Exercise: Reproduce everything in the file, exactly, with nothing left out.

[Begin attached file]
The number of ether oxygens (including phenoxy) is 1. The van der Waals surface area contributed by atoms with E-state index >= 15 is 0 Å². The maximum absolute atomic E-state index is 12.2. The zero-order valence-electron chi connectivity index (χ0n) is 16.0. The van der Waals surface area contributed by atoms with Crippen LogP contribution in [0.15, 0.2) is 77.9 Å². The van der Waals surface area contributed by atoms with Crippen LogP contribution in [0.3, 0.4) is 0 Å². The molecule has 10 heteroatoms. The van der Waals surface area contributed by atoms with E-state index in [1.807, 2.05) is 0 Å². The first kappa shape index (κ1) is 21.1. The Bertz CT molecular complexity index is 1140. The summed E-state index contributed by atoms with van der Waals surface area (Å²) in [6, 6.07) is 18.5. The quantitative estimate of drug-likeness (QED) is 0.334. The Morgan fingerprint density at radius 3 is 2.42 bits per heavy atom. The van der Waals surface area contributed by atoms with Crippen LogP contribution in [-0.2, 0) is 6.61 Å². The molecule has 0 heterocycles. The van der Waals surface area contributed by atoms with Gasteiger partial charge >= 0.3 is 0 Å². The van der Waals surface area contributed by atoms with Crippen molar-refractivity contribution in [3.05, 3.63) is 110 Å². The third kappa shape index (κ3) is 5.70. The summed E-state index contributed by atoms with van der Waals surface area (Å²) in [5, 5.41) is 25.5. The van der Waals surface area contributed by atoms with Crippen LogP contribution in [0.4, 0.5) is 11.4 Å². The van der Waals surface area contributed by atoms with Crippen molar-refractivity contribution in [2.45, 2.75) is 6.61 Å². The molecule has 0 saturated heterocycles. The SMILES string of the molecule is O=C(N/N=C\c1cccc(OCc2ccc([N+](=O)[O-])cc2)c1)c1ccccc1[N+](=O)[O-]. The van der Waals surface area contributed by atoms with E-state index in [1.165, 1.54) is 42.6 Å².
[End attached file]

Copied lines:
The number of ether oxygens (including phenoxy) is 1. The van der Waals surface area contributed by atoms with E-state index >= 15 is 0 Å². The maximum absolute atomic E-state index is 12.2. The zero-order valence-electron chi connectivity index (χ0n) is 16.0. The van der Waals surface area contributed by atoms with Crippen LogP contribution in [0.15, 0.2) is 77.9 Å². The van der Waals surface area contributed by atoms with Crippen LogP contribution in [0.3, 0.4) is 0 Å². The molecule has 10 heteroatoms. The van der Waals surface area contributed by atoms with E-state index in [1.807, 2.05) is 0 Å². The first kappa shape index (κ1) is 21.1. The Bertz CT molecular complexity index is 1140. The summed E-state index contributed by atoms with van der Waals surface area (Å²) in [6, 6.07) is 18.5. The quantitative estimate of drug-likeness (QED) is 0.334. The Morgan fingerprint density at radius 3 is 2.42 bits per heavy atom. The van der Waals surface area contributed by atoms with Crippen LogP contribution in [-0.2, 0) is 6.61 Å². The molecule has 0 heterocycles. The van der Waals surface area contributed by atoms with Gasteiger partial charge >= 0.3 is 0 Å². The van der Waals surface area contributed by atoms with Crippen molar-refractivity contribution in [3.05, 3.63) is 110 Å². The third kappa shape index (κ3) is 5.70. The summed E-state index contributed by atoms with van der Waals surface area (Å²) in [5, 5.41) is 25.5. The van der Waals surface area contributed by atoms with Crippen LogP contribution in [0.4, 0.5) is 11.4 Å². The van der Waals surface area contributed by atoms with Crippen molar-refractivity contribution in [2.45, 2.75) is 6.61 Å². The molecule has 0 saturated heterocycles. The SMILES string of the molecule is O=C(N/N=C\c1cccc(OCc2ccc([N+](=O)[O-])cc2)c1)c1ccccc1[N+](=O)[O-]. The van der Waals surface area contributed by atoms with E-state index in [1.165, 1.54) is 42.6 Å².